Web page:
Tuan Pham – Photography as Zen Art

My friend Tuan Pham is at it again.  Back by popular demand he is providing his class Photography as Zen Art again at the National Arboretum throughout September and one running in October.

The National Arboretum only updates their website quarterly, so the class will not be posted there until September, but the link will work once they update it.  Here is their write-up that should be posted soon:

Workshop: Photography as Zen Art

September 13, 20, 27 and October 11 (4 sessions)

9:00 am – 12:00 pm

Using the Arboretum collections as inspiration, enhance your photographic vision and produce more meaningful images with lessons from this four-session workshop. Built upon the common denominator of photography and Zen – wise attention – this program incorporates several Zen creative practices, including relaxed awareness, mindfulness of perception, seeing with one eye, and more. These techniques enable you to find beauty wherever you are, loosen the grip of preoccupations and attachments, and capture images that reflect your true nature. For more class details, call the instructor at 703-855-9888. Required: digital camera, tripod, and means of sending digital images. Registration required.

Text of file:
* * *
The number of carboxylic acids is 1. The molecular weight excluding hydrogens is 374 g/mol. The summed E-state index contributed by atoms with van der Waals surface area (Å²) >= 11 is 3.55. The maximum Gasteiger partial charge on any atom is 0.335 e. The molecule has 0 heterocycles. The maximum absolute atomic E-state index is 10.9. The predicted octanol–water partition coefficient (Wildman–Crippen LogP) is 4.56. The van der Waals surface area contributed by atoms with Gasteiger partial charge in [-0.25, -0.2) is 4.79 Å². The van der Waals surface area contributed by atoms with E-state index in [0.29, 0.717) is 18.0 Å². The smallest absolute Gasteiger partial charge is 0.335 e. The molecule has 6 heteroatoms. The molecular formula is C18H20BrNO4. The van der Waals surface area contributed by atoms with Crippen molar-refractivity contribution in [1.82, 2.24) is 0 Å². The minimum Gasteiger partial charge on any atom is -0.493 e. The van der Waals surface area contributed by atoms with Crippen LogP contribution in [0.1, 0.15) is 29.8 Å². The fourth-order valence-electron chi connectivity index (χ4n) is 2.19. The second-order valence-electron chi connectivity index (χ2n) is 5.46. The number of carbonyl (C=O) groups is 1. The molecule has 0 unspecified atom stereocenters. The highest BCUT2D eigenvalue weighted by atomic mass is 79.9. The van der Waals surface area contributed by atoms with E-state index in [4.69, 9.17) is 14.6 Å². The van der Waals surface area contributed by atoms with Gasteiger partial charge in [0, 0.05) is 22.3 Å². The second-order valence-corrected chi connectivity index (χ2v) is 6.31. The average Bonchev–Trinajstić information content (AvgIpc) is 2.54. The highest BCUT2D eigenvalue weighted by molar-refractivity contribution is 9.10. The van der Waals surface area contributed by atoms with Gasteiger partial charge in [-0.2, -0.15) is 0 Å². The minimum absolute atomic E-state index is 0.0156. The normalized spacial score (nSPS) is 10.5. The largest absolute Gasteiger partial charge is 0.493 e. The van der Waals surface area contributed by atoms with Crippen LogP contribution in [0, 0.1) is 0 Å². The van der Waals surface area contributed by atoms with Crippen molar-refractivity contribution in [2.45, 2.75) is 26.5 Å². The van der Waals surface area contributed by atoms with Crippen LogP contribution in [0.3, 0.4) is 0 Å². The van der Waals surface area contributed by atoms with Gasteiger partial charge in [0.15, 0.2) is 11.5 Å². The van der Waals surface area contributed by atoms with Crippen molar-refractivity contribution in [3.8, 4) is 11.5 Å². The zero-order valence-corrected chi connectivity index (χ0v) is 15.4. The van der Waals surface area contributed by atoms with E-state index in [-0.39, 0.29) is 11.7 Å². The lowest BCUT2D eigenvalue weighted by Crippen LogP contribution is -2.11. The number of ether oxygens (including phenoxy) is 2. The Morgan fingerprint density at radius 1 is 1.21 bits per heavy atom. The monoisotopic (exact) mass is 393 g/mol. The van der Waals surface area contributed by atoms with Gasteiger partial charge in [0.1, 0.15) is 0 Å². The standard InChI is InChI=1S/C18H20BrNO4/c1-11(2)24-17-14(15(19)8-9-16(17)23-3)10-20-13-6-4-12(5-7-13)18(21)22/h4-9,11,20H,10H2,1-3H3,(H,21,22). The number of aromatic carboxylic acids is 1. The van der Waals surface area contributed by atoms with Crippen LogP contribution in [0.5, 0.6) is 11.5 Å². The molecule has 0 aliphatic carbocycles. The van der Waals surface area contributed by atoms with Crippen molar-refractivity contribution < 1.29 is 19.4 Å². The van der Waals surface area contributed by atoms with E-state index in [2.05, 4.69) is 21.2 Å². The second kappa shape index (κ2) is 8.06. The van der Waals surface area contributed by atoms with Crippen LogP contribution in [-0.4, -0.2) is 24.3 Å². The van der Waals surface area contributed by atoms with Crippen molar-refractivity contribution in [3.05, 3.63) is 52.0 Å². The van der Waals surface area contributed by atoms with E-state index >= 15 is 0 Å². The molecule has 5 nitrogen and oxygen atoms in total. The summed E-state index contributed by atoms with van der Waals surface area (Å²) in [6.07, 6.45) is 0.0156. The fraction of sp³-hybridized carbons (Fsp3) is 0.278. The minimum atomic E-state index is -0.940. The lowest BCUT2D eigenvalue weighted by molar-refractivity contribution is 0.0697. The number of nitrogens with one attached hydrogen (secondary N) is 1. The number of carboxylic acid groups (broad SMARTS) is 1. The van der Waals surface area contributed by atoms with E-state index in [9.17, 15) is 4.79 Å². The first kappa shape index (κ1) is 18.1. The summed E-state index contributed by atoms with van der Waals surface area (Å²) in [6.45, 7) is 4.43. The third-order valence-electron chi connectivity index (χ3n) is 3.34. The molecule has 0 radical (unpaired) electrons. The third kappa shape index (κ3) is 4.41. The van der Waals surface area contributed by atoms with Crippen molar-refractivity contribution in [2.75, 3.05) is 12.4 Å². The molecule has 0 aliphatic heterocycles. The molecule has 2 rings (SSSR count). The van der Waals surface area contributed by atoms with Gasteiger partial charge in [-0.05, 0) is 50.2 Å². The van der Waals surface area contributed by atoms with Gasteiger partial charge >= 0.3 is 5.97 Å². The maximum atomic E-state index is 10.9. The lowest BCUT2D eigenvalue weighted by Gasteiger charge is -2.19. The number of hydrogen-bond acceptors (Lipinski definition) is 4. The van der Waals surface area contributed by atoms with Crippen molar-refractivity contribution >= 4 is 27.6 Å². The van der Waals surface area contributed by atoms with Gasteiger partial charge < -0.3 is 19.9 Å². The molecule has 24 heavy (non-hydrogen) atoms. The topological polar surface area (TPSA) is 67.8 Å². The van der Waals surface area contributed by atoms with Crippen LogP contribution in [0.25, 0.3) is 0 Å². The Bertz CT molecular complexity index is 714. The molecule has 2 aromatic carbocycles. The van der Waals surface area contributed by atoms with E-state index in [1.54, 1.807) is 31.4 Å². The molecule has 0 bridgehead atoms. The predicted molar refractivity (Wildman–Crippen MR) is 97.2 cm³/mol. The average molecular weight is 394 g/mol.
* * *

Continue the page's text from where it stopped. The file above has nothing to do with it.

The last class filled up fast, if you or someone you know might be interested.

Tuan is a lifelong practitioner of Buddhist meditation and his creativity in photography exploded when he began to apply the concept of “wise attention” to his practice of photography.  His story about how he discovered the beauty in his “photographs of nothing” is both entertaining and enlightening.  Traveling all that distance to produce photographs that he could have created anywhere is an amusing reminder of the beauty that surrounds us every day.

Tuan’s photography is now not only technically sound, it is emotive.  He has modified his perception so that he is not taking photographs of beautiful things, he is taking beautiful photographs of things.  It seems like a subtle linguistic difference, but the difference in his work is substantial.

A student, who must have been in the class with me this last spring, wrote this testimonial after the class.

Don’t forget to register in advance!  There are usually no seats available at the door.

Zen TTL Poster

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